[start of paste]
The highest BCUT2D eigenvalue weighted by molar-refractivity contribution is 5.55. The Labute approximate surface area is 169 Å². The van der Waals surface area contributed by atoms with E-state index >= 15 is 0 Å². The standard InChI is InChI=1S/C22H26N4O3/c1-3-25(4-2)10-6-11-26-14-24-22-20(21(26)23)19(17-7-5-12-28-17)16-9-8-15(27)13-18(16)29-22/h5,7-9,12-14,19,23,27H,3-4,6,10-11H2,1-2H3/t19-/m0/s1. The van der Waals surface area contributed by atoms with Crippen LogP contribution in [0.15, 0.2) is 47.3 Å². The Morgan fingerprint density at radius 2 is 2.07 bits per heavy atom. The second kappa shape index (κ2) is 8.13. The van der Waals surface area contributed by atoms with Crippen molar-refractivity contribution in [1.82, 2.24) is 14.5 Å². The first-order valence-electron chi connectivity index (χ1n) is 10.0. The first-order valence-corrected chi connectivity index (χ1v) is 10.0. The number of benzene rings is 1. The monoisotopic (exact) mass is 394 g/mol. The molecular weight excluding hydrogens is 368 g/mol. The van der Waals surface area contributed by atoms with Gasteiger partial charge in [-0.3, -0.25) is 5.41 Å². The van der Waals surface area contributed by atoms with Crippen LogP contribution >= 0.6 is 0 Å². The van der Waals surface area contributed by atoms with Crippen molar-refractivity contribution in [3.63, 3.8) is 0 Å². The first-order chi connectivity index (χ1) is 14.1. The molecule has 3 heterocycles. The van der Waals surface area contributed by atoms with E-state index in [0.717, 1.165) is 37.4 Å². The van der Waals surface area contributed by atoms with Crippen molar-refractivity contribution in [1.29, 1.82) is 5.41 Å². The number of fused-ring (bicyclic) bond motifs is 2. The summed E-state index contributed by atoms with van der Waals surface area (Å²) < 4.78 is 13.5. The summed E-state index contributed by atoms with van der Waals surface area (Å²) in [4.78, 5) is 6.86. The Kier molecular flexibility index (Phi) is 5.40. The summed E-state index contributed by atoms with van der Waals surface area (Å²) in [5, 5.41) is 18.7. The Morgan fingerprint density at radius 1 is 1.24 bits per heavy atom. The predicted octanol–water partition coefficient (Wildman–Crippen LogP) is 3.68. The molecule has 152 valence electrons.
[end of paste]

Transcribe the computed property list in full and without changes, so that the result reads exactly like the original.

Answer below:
The highest BCUT2D eigenvalue weighted by molar-refractivity contribution is 5.55. The Labute approximate surface area is 169 Å². The van der Waals surface area contributed by atoms with E-state index >= 15 is 0 Å². The standard InChI is InChI=1S/C22H26N4O3/c1-3-25(4-2)10-6-11-26-14-24-22-20(21(26)23)19(17-7-5-12-28-17)16-9-8-15(27)13-18(16)29-22/h5,7-9,12-14,19,23,27H,3-4,6,10-11H2,1-2H3/t19-/m0/s1. The van der Waals surface area contributed by atoms with Crippen LogP contribution in [0.15, 0.2) is 47.3 Å². The Morgan fingerprint density at radius 2 is 2.07 bits per heavy atom. The second kappa shape index (κ2) is 8.13. The van der Waals surface area contributed by atoms with Crippen molar-refractivity contribution in [1.82, 2.24) is 14.5 Å². The first-order valence-electron chi connectivity index (χ1n) is 10.0. The first-order valence-corrected chi connectivity index (χ1v) is 10.0. The number of benzene rings is 1. The monoisotopic (exact) mass is 394 g/mol. The molecular weight excluding hydrogens is 368 g/mol. The van der Waals surface area contributed by atoms with Gasteiger partial charge in [-0.3, -0.25) is 5.41 Å². The van der Waals surface area contributed by atoms with Crippen LogP contribution >= 0.6 is 0 Å². The van der Waals surface area contributed by atoms with Crippen molar-refractivity contribution in [3.63, 3.8) is 0 Å². The first-order chi connectivity index (χ1) is 14.1. The molecule has 3 heterocycles. The van der Waals surface area contributed by atoms with E-state index in [0.717, 1.165) is 37.4 Å². The van der Waals surface area contributed by atoms with Crippen molar-refractivity contribution in [1.29, 1.82) is 5.41 Å². The number of fused-ring (bicyclic) bond motifs is 2. The summed E-state index contributed by atoms with van der Waals surface area (Å²) < 4.78 is 13.5. The summed E-state index contributed by atoms with van der Waals surface area (Å²) in [4.78, 5) is 6.86. The Kier molecular flexibility index (Phi) is 5.40. The summed E-state index contributed by atoms with van der Waals surface area (Å²) in [5, 5.41) is 18.7. The Morgan fingerprint density at radius 1 is 1.24 bits per heavy atom. The predicted octanol–water partition coefficient (Wildman–Crippen LogP) is 3.68. The molecule has 152 valence electrons.